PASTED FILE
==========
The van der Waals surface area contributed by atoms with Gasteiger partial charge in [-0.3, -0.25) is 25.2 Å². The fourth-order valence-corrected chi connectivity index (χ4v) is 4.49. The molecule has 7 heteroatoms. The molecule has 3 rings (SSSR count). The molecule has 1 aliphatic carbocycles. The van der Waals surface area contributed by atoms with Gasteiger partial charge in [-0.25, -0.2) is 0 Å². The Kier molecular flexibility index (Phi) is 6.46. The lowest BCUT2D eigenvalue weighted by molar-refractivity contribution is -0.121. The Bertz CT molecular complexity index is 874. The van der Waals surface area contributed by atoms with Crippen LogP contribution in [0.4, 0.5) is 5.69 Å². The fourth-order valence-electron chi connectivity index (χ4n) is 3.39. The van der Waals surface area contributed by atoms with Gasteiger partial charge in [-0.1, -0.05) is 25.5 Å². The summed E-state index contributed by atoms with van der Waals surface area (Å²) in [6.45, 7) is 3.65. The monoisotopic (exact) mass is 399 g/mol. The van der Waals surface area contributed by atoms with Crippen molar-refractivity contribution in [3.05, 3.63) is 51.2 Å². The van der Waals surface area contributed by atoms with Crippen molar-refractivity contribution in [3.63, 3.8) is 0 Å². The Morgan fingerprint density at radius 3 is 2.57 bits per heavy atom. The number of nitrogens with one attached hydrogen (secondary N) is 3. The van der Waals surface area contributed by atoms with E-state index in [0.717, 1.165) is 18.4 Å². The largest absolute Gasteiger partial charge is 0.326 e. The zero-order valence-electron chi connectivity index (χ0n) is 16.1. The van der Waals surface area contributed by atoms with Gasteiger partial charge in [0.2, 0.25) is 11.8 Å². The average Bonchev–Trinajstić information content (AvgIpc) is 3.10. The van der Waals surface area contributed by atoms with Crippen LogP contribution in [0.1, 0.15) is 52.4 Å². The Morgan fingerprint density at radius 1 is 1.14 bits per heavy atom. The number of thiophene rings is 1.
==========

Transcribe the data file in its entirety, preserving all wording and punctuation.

The van der Waals surface area contributed by atoms with Gasteiger partial charge in [-0.3, -0.25) is 25.2 Å². The fourth-order valence-corrected chi connectivity index (χ4v) is 4.49. The molecule has 7 heteroatoms. The molecule has 3 rings (SSSR count). The molecule has 1 aliphatic carbocycles. The van der Waals surface area contributed by atoms with Gasteiger partial charge in [-0.25, -0.2) is 0 Å². The Kier molecular flexibility index (Phi) is 6.46. The lowest BCUT2D eigenvalue weighted by molar-refractivity contribution is -0.121. The Bertz CT molecular complexity index is 874. The van der Waals surface area contributed by atoms with Crippen LogP contribution in [0.4, 0.5) is 5.69 Å². The fourth-order valence-electron chi connectivity index (χ4n) is 3.39. The van der Waals surface area contributed by atoms with Gasteiger partial charge in [-0.1, -0.05) is 25.5 Å². The summed E-state index contributed by atoms with van der Waals surface area (Å²) in [6.45, 7) is 3.65. The monoisotopic (exact) mass is 399 g/mol. The van der Waals surface area contributed by atoms with Crippen molar-refractivity contribution in [3.05, 3.63) is 51.2 Å². The van der Waals surface area contributed by atoms with Crippen molar-refractivity contribution in [3.63, 3.8) is 0 Å². The Morgan fingerprint density at radius 3 is 2.57 bits per heavy atom. The number of nitrogens with one attached hydrogen (secondary N) is 3. The van der Waals surface area contributed by atoms with E-state index in [0.717, 1.165) is 18.4 Å². The largest absolute Gasteiger partial charge is 0.326 e. The zero-order valence-electron chi connectivity index (χ0n) is 16.1. The van der Waals surface area contributed by atoms with Gasteiger partial charge in [0.2, 0.25) is 11.8 Å². The average Bonchev–Trinajstić information content (AvgIpc) is 3.10. The van der Waals surface area contributed by atoms with Crippen LogP contribution in [0.1, 0.15) is 52.4 Å². The Morgan fingerprint density at radius 1 is 1.14 bits per heavy atom. The number of thiophene rings is 1.